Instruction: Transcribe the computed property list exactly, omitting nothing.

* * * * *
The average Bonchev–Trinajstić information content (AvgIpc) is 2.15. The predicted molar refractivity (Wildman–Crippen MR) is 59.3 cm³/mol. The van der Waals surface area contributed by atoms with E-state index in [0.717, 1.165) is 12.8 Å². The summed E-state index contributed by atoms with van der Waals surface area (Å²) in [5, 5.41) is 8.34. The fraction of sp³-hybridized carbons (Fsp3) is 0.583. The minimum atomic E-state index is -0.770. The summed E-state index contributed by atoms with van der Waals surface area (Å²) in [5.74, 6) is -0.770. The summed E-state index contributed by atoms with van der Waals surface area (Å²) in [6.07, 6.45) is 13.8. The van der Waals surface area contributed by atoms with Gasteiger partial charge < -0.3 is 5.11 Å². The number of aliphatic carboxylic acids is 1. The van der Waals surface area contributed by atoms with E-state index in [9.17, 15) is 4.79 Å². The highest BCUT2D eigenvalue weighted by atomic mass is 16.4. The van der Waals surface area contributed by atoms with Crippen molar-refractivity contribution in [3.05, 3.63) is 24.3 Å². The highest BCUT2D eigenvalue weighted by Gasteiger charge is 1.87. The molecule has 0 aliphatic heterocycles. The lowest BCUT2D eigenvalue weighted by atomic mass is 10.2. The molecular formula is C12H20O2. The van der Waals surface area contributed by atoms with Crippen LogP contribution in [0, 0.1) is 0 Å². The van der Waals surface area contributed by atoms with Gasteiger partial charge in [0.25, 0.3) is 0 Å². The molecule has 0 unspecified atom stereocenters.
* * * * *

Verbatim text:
The average Bonchev–Trinajstić information content (AvgIpc) is 2.15. The predicted molar refractivity (Wildman–Crippen MR) is 59.3 cm³/mol. The van der Waals surface area contributed by atoms with E-state index in [0.717, 1.165) is 12.8 Å². The summed E-state index contributed by atoms with van der Waals surface area (Å²) in [5, 5.41) is 8.34. The fraction of sp³-hybridized carbons (Fsp3) is 0.583. The minimum atomic E-state index is -0.770. The summed E-state index contributed by atoms with van der Waals surface area (Å²) in [5.74, 6) is -0.770. The summed E-state index contributed by atoms with van der Waals surface area (Å²) in [6.07, 6.45) is 13.8. The van der Waals surface area contributed by atoms with Gasteiger partial charge < -0.3 is 5.11 Å². The number of aliphatic carboxylic acids is 1. The van der Waals surface area contributed by atoms with E-state index in [9.17, 15) is 4.79 Å². The highest BCUT2D eigenvalue weighted by atomic mass is 16.4. The van der Waals surface area contributed by atoms with Crippen molar-refractivity contribution in [3.05, 3.63) is 24.3 Å². The highest BCUT2D eigenvalue weighted by Gasteiger charge is 1.87. The molecule has 0 aliphatic heterocycles. The lowest BCUT2D eigenvalue weighted by atomic mass is 10.2. The molecular formula is C12H20O2. The van der Waals surface area contributed by atoms with Crippen LogP contribution in [0, 0.1) is 0 Å². The van der Waals surface area contributed by atoms with Gasteiger partial charge in [0.25, 0.3) is 0 Å². The molecule has 0 unspecified atom stereocenters.